The problem with Shrinking and its “Positive” Irresponsibility

The series Shrinking closed its first season by hitting the wound of the most controversial subject of its proposal, that of an anti-conventional analysis. In fact, an irresponsible analysis by a sympathetic character, but completely criminal and inept for his role.

Dr. Jimmy Laird (Jason Segel), who is going through a delicate personal grieving process, is frustrated with the slowness and unresponsiveness of the recommended legal process of analysis and decides to take his patients out of their comfort zone, leaving the professional side and getting involved in the personal part of each one, telling the truth and demanding immediate changes. What brings laughter in fiction is provided by law as CRIME. It’s an abuse of their position and a professional could never take the initiative or even support it without having been denounced, but then we wouldn’t have a series, would we?

I say this because we watch Jimmy interfere with patients while his boss, Dr. Phil Rhodes (Harrison Ford) interferes with his, assisting Jimmy’s teenage daughter in a clear crisis of depression outside the office, receiving candy as payment. It is a festival of absurdities and with good reason, serious professionals have not found the slightest bit of humor in what has been suggested and shown in the Apple TV Plus series.

Were it not for this gigantic problem, Shrinking would be a traditional “romantic and positive” series, where we know exactly the arc of each character several episodes before they conclude. Jimmy, of course, manages to take the first step towards recovering from widowhood and discovers love in an improbable way with his best friend and that would be enough to make us happy. However, the showrunners took up the problem of the first episode to salt the wound.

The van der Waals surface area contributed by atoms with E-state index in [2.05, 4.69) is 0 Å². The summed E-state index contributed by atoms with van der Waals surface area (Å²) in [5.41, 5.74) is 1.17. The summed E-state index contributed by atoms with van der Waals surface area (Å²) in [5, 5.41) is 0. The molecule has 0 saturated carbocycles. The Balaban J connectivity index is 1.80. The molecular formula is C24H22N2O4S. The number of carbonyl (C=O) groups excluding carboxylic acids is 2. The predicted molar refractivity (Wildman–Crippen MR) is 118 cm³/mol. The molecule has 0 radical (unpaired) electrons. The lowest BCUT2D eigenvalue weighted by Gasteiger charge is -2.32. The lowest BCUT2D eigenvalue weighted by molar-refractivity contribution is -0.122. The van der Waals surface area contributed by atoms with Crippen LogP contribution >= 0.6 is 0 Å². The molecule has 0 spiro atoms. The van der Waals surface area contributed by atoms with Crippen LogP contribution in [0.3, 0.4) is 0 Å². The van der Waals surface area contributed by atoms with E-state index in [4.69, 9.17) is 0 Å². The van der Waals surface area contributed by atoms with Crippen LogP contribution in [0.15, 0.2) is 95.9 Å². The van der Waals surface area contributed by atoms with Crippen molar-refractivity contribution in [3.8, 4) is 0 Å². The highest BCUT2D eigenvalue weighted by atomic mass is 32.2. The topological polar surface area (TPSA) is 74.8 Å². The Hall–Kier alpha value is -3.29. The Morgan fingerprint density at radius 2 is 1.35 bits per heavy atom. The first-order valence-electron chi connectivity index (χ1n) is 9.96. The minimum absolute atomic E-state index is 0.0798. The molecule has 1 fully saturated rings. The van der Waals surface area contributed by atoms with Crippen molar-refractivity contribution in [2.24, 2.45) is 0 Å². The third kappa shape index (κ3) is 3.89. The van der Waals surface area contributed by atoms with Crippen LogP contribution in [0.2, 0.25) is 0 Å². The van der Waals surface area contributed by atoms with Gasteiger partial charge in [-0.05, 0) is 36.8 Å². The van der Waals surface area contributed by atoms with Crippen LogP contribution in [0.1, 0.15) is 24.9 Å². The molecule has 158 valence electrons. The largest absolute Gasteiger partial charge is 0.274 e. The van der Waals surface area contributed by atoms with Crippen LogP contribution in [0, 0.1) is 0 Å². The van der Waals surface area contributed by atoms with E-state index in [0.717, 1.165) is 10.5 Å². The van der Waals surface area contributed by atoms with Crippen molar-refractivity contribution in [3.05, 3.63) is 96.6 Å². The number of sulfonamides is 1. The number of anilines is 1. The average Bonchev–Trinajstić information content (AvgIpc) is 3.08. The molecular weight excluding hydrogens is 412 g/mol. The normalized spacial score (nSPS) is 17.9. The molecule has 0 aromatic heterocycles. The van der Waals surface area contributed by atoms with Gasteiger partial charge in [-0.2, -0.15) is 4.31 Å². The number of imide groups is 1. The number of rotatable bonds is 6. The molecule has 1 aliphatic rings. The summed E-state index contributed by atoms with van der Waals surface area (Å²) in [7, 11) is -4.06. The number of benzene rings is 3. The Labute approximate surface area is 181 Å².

Jimmy suggests to his patient Grace (Heidi Gardner) that she leave her aggressive and abusive husband, putting an end to the dangerous cycle she finds herself in. Initially, she agrees, and Jimmy feels fine, but he himself is confronted by his ex-husband, beaten, sees Grace return home and in no time is denounced. Grace, who had abandoned him when she returned to her husband, resumes treatment at the request of the psychologist (there are only crazy people in this world!) and shows more confidence, but in her last session – SPOILER SPOILER SPOILER – she comments that she contemplates murdering her husband pushing him off a cliff. The law requires a professional not only to stop ideas like this, but to report them, but Jimmy being Jimmy, ignores it as he seems to take it figuratively and recommends pushing him and “braining him out” too. And what happens in the last scene?

Yeah, folks, fiction can’t have “artistic freedom” like that. I’m still shocked by the conclusion of the series that was – at the core – that fluffy and with “almost toxic positivity” it was so sweet.

Shrinking doesn’t even come close to the intelligence and responsibility that Ted Lasso has been showing in situations as complex as widowhood, domestic abuse, violence, and even drug use, even if has half of the same creative team. An unbelievable skid, which not even delivering on quality (it doesn’t) could be forgiven.

I had spoken well of the series before, but I regret it. A world without accountability is no fun. If there’s a second season, I hope it’s Jimmy behind bars, with his boss in tow. Then we’ll see if they still find it so funny to commit crimes like the ones in the first season…


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